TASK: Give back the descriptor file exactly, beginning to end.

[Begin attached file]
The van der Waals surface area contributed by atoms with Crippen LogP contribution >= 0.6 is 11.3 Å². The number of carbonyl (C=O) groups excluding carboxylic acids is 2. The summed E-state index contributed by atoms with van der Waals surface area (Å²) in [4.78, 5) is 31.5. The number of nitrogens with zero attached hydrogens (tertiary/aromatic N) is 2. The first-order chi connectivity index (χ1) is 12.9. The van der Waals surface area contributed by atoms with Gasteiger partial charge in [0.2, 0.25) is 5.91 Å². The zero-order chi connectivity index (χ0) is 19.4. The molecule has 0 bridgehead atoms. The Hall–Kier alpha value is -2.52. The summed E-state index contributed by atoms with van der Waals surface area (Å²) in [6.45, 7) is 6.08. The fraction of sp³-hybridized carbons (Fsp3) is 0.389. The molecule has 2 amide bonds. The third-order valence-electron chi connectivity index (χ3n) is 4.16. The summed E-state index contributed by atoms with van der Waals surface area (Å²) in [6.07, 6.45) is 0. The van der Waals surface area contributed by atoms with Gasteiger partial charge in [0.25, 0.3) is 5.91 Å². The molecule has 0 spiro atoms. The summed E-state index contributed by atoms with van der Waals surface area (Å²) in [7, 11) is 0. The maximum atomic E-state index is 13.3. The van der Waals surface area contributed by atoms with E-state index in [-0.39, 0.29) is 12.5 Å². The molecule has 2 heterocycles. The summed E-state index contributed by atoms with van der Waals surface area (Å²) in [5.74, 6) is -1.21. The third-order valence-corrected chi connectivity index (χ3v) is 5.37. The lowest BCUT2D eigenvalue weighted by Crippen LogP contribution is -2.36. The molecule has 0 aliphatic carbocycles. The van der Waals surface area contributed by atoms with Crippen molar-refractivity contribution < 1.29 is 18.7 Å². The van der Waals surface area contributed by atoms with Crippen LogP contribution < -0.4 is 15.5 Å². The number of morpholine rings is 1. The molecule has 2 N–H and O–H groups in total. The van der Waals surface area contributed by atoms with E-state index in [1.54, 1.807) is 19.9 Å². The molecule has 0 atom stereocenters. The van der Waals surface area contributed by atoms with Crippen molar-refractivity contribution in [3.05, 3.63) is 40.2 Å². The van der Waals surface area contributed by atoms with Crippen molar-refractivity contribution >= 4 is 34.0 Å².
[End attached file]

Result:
The van der Waals surface area contributed by atoms with Crippen LogP contribution >= 0.6 is 11.3 Å². The number of carbonyl (C=O) groups excluding carboxylic acids is 2. The summed E-state index contributed by atoms with van der Waals surface area (Å²) in [4.78, 5) is 31.5. The number of nitrogens with zero attached hydrogens (tertiary/aromatic N) is 2. The first-order chi connectivity index (χ1) is 12.9. The van der Waals surface area contributed by atoms with Gasteiger partial charge in [0.2, 0.25) is 5.91 Å². The zero-order chi connectivity index (χ0) is 19.4. The molecule has 0 bridgehead atoms. The Hall–Kier alpha value is -2.52. The summed E-state index contributed by atoms with van der Waals surface area (Å²) in [6.45, 7) is 6.08. The fraction of sp³-hybridized carbons (Fsp3) is 0.389. The molecule has 2 amide bonds. The third-order valence-electron chi connectivity index (χ3n) is 4.16. The summed E-state index contributed by atoms with van der Waals surface area (Å²) in [6.07, 6.45) is 0. The van der Waals surface area contributed by atoms with Gasteiger partial charge in [0.25, 0.3) is 5.91 Å². The molecule has 0 spiro atoms. The summed E-state index contributed by atoms with van der Waals surface area (Å²) in [7, 11) is 0. The maximum atomic E-state index is 13.3. The van der Waals surface area contributed by atoms with E-state index in [-0.39, 0.29) is 12.5 Å². The molecule has 2 heterocycles. The summed E-state index contributed by atoms with van der Waals surface area (Å²) in [5.74, 6) is -1.21. The third-order valence-corrected chi connectivity index (χ3v) is 5.37. The lowest BCUT2D eigenvalue weighted by Crippen LogP contribution is -2.36. The molecule has 0 aliphatic carbocycles. The van der Waals surface area contributed by atoms with Crippen molar-refractivity contribution < 1.29 is 18.7 Å². The van der Waals surface area contributed by atoms with Crippen LogP contribution < -0.4 is 15.5 Å². The number of morpholine rings is 1. The molecule has 2 N–H and O–H groups in total. The van der Waals surface area contributed by atoms with E-state index in [1.54, 1.807) is 19.9 Å². The molecule has 0 atom stereocenters. The van der Waals surface area contributed by atoms with Crippen molar-refractivity contribution in [3.05, 3.63) is 40.2 Å². The van der Waals surface area contributed by atoms with Crippen molar-refractivity contribution >= 4 is 34.0 Å².